Flat Head Syndrome

 Flat Head Syndrome

By Peter Galvin, MD

The cranial or skull bones of infants are soft and have gaps, called fontanelles, that do not fully close and fuse together until the child is about 18 months of age. Flat head syndrome is caused by prolonged pressure on an infant’s skull during pregnancy or in early infancy. There are two types of flat head shapes, although some infants may have both types. In plagiocephaly, the back of the head is flat on one side. In severe cases, it may cause the ear on that side of the head to appear to be pushed forward and/or lead to an uneven appearance of the face, neck, or jaw. In brachycephaly, the entire back of the head is flat, and the head appears wider than normal.

Flat head syndrome does not affect brain development or intelligence. Flat head syndrome is common, affecting one out of every eight healthy young infants younger than one year, although most have a mild form. Diagnosis is made by a pediatrician and is based on clinical examination. Rates of flat head syndrome increased after 1994 when a recommendation was made to have infants sleep on their backs to prevent sudden infant death syndrome (SIDS). Flat head syndrome is associated with prolonged use of infant carriers, car seats, and swings. It is also associated with multiple births, prematurity, and delayed attainment of motor skills such as rolling over or sitting up.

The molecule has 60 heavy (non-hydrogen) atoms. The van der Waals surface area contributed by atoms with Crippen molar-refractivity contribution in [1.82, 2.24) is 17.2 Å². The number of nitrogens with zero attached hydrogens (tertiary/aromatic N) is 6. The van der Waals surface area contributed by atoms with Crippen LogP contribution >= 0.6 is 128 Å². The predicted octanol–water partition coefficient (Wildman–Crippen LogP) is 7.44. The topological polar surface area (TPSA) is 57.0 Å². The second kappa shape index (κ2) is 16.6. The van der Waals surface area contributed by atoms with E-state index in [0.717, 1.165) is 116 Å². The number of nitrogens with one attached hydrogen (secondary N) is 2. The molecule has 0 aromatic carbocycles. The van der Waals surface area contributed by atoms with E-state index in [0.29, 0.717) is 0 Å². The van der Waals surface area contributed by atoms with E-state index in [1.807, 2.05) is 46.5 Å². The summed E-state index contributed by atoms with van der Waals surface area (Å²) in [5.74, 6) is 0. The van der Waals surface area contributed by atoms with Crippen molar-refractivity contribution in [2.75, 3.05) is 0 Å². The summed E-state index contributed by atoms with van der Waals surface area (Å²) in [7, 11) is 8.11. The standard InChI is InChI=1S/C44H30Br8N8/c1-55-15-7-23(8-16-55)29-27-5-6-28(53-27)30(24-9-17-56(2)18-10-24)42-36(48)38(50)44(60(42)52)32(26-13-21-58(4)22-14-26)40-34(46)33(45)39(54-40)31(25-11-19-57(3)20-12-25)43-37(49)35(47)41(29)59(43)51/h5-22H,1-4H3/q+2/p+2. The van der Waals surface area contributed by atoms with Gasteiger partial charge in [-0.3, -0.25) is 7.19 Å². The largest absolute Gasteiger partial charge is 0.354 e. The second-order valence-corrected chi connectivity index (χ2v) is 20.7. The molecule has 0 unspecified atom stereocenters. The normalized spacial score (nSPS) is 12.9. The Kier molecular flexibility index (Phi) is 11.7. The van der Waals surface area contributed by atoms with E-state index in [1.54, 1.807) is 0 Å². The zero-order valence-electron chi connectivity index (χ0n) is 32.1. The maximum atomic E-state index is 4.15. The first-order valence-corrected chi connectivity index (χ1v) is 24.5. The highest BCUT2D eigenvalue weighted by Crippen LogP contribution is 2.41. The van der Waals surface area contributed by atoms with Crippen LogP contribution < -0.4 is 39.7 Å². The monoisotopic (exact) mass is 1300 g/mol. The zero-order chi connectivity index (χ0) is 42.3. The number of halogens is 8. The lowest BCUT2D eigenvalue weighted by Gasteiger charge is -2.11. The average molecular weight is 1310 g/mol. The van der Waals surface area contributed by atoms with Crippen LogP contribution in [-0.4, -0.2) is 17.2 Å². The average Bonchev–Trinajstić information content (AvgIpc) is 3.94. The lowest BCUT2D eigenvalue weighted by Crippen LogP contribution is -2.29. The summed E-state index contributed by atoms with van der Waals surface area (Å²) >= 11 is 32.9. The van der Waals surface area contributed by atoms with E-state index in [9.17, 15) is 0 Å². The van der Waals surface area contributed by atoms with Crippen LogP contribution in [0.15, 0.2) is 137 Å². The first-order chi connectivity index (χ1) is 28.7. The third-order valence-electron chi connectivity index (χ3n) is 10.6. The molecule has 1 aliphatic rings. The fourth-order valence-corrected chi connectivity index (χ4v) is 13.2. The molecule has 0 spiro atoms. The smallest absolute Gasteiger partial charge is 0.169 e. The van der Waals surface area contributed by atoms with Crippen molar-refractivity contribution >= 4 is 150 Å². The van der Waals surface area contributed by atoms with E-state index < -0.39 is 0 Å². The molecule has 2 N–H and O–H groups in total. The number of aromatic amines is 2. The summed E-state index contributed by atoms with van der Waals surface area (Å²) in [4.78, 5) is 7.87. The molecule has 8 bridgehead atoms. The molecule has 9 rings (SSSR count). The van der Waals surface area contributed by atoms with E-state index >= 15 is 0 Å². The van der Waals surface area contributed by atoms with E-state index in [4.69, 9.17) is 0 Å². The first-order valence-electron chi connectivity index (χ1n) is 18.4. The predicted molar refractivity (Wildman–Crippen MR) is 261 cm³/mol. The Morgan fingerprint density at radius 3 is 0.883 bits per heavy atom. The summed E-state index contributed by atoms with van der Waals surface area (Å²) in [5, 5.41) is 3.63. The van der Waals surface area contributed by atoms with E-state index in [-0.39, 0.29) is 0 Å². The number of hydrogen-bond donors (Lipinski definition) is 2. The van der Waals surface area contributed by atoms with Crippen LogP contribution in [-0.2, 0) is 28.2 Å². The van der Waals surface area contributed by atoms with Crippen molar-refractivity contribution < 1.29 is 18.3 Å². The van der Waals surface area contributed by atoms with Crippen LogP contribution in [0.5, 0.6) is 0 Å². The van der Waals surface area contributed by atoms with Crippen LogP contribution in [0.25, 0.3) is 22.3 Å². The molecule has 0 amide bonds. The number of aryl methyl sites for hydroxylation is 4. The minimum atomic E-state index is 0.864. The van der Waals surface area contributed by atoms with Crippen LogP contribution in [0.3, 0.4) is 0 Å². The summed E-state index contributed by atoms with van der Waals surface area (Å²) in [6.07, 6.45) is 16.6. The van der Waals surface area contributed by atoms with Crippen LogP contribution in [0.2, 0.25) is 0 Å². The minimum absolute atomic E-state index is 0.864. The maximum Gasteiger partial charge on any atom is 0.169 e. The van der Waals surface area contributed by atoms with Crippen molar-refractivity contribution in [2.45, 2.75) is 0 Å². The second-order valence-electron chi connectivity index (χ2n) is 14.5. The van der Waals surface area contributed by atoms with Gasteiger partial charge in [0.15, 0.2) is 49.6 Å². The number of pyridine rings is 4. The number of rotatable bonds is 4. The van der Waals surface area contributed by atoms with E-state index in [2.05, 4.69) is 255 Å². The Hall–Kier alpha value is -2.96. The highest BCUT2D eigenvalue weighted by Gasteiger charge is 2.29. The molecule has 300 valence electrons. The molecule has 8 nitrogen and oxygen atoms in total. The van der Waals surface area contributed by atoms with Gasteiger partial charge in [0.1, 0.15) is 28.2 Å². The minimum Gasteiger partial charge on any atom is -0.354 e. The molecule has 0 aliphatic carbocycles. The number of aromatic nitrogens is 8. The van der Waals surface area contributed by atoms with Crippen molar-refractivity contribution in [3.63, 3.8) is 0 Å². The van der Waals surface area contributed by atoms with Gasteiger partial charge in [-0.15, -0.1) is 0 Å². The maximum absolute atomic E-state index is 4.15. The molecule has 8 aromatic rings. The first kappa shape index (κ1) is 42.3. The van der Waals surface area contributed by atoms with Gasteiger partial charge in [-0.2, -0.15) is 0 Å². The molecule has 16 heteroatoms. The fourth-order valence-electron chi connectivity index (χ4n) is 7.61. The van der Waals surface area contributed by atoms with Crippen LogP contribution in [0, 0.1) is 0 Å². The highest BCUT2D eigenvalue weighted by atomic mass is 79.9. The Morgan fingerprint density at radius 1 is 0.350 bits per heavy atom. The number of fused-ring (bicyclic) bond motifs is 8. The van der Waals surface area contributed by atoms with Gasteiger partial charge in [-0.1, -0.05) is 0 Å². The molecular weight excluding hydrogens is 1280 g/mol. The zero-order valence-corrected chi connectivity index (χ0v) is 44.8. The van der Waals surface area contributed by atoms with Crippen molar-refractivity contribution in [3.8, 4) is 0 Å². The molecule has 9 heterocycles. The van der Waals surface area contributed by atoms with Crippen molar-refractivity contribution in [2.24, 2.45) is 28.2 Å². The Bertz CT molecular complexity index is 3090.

Flat head syndrome may be prevented by alternating the side of the infant’s head that is facing down when laying infants on their backs. It is also important to limit the amount of time an infant spends in carriers, car seats, and swings. Frequent supervised episodes of placing infants in the prone position when they are awake, known as “tummy time,” for a total of 30 minutes per day helps decrease the risk of flat head syndrome. Infants with moderate to severe flat head syndrome may benefit from helmet therapy, which reshapes the soft skull bones using a medical device that redirects normal head growth to flat skull areas. Helmets are custom made from lightweight, rigid materials such as plastic and have foam padding on the inside for comfort and to allow room for the growth of the infant’s skull. Helmet design varies based on the specific needs of an infant’s head shape. Helmets are fitted by a trained professional such as an orthotist (specialist in orthotics). Helmet therapy can be used as early as four months but no later than 12 months of age. Helmets should be cleaned daily with 70% isopropyl alcohol. Wipes, powders, or lotions should not be applied to the infant’s head or the helmet.

For more information go to the American Association of Neurological Surgeons at www.aans.org

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